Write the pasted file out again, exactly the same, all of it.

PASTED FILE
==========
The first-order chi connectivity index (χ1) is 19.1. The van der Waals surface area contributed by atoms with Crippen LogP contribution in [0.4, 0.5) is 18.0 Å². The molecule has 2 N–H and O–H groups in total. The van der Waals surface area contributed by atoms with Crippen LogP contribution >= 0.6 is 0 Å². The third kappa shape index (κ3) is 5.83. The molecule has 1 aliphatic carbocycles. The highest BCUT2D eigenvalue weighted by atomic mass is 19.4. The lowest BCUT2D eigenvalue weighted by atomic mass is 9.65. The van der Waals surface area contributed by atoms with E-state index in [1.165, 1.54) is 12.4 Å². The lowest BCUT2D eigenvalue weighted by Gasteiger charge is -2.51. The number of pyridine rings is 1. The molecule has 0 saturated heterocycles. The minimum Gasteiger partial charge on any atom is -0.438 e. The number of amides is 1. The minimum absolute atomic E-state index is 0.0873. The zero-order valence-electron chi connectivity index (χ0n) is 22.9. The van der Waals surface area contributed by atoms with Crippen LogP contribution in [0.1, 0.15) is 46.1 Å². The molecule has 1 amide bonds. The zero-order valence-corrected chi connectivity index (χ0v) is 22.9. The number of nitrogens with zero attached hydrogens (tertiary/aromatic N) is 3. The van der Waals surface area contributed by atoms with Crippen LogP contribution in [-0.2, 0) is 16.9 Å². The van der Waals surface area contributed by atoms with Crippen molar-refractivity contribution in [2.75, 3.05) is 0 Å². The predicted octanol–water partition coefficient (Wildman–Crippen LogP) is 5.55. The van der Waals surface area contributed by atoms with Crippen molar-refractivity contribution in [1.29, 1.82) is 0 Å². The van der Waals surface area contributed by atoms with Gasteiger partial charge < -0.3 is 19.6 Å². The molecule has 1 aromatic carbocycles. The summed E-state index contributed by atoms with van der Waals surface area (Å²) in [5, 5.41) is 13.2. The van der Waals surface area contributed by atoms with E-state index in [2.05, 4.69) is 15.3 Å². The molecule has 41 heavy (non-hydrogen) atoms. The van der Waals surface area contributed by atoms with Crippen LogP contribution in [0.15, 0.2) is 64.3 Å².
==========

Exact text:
The first-order chi connectivity index (χ1) is 19.1. The van der Waals surface area contributed by atoms with Crippen LogP contribution in [0.4, 0.5) is 18.0 Å². The molecule has 2 N–H and O–H groups in total. The van der Waals surface area contributed by atoms with Crippen LogP contribution >= 0.6 is 0 Å². The third kappa shape index (κ3) is 5.83. The molecule has 1 aliphatic carbocycles. The highest BCUT2D eigenvalue weighted by atomic mass is 19.4. The lowest BCUT2D eigenvalue weighted by atomic mass is 9.65. The van der Waals surface area contributed by atoms with E-state index in [1.165, 1.54) is 12.4 Å². The lowest BCUT2D eigenvalue weighted by Gasteiger charge is -2.51. The number of pyridine rings is 1. The molecule has 0 saturated heterocycles. The minimum Gasteiger partial charge on any atom is -0.438 e. The number of amides is 1. The minimum absolute atomic E-state index is 0.0873. The zero-order valence-electron chi connectivity index (χ0n) is 22.9. The van der Waals surface area contributed by atoms with Crippen LogP contribution in [0.1, 0.15) is 46.1 Å². The molecule has 1 amide bonds. The zero-order valence-corrected chi connectivity index (χ0v) is 22.9. The number of nitrogens with zero attached hydrogens (tertiary/aromatic N) is 3. The van der Waals surface area contributed by atoms with Crippen LogP contribution in [-0.2, 0) is 16.9 Å². The van der Waals surface area contributed by atoms with Crippen molar-refractivity contribution in [2.75, 3.05) is 0 Å². The predicted octanol–water partition coefficient (Wildman–Crippen LogP) is 5.55. The van der Waals surface area contributed by atoms with Crippen molar-refractivity contribution in [1.29, 1.82) is 0 Å². The van der Waals surface area contributed by atoms with Gasteiger partial charge < -0.3 is 19.6 Å². The molecule has 1 aromatic carbocycles. The summed E-state index contributed by atoms with van der Waals surface area (Å²) in [5, 5.41) is 13.2. The van der Waals surface area contributed by atoms with E-state index in [2.05, 4.69) is 15.3 Å². The molecule has 41 heavy (non-hydrogen) atoms. The van der Waals surface area contributed by atoms with Crippen LogP contribution in [0.15, 0.2) is 64.3 Å².